The Federal Auditor’s Office (ASF) has questioned the use of more than 68 billion pesos in a new package of audits relating to government spending in 2017.
The ASF says that government departments and agencies must clarify how they spent 68.13 billion pesos (US $3.5 billion at today’s exchange rate) of public money during 2017, the last full year of Enrique Peña Nieto’s six-year presidency.
A total of 9,514 observations were made to the audited entities as part of the third and final assessment of 2017 public accounts.
Presenting the audit package to lawmakers, ASF chief David Colmenares said that 1,675 individual audits were carried out.
Of that number, “1,517 relate to reviews of financial compliance, 150 relate to performance audits and eight [were] public policy evaluations,” Colmenares said.
He said that no criminal complaints have yet been filed in relation to the use of public money in 2017 but reminded lawmakers that during his administration of the ASF, a total of 54 complaints have been made to authorities following audits carried out in previous years.
Just over 4 billion pesos (US $207.1 million) flagged by the ASF relates to three infrastructure projects initiated by the past federal government: the new Mexico City International Airport (NAICM), the Mexico City-Toluca passenger train and the Cuernavaca Paso Express highway.
The NAICM was subjected to three audits which detected irregularities in the project’s planning and execution to the tune of just over 3.2 billion pesos.
“The assessment carried out by the ASF showed that there was not a comprehensive vision of the project, which resulted in deficiencies and limitations in the coordination between [federal] departments and entities and between the three levels of government involved,” the report said.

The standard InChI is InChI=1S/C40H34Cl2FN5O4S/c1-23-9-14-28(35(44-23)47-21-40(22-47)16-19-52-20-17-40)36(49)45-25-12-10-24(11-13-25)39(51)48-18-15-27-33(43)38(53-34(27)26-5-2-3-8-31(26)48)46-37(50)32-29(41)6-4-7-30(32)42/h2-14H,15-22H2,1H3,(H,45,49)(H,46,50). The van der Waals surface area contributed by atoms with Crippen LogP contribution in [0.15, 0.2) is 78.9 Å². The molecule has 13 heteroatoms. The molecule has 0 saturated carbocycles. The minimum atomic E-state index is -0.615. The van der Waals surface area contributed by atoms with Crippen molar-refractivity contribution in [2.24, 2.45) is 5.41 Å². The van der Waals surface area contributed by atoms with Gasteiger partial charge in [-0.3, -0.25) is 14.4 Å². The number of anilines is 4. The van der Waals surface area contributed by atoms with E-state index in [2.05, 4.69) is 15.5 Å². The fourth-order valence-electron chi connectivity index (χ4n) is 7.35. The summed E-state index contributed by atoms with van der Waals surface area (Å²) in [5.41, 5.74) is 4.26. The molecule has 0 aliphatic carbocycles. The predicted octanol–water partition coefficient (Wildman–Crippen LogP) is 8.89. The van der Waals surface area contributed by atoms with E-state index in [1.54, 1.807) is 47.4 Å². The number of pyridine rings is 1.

To date, only 26.4 million pesos – less than 1% of the total irregularities detected – has been recovered, the ASF said.
Audits of the airport also found that the government took on total debt of more than US $6 billion for its construction.
The partially-completed project was cancelled by the new federal government following a public consultation last October that found 70% support for an alternative plan to convert the Santa Lucía air force base in México state for commercial aviation and to upgrade the airports in Mexico City and Toluca.
With regard to the unfinished intercity rail project, the ASF detected irregularities totaling 745.5 million pesos related to spending on planning, construction and the obtaining of rights of way. Only 25.4 million pesos has been recovered.
The project has been plagued by a range of construction and legal problems and its cost has blown out by more than US $1 billion, according to a 2018 study.
The audit of the Paso Express – on which a sinkhole opened in July 2017, trapping a car and killing both occupants – detected negligence in the management of the project and determined that the highway was poorly built. Irregularities totaling 76.5 million pesos were detected.
The ASF is also seeking clarification about the use of more than 1.2 billion pesos that was allocated by federal authorities in 2017 to the México state government to develop a new income policy.
The auditor considers the money to be recoverable because it was unable to establish how it was used.
The 68.1-billion-peso figure that the ASF has flagged for possible recovery is 21.7% less than the amount identified in the audit of the 2016 public accounts.
Between 2001 and 2017, the ASF said, it recovered 103 billion pesos (US $5.3 billion) whose use was questioned in its annual public accounts audits.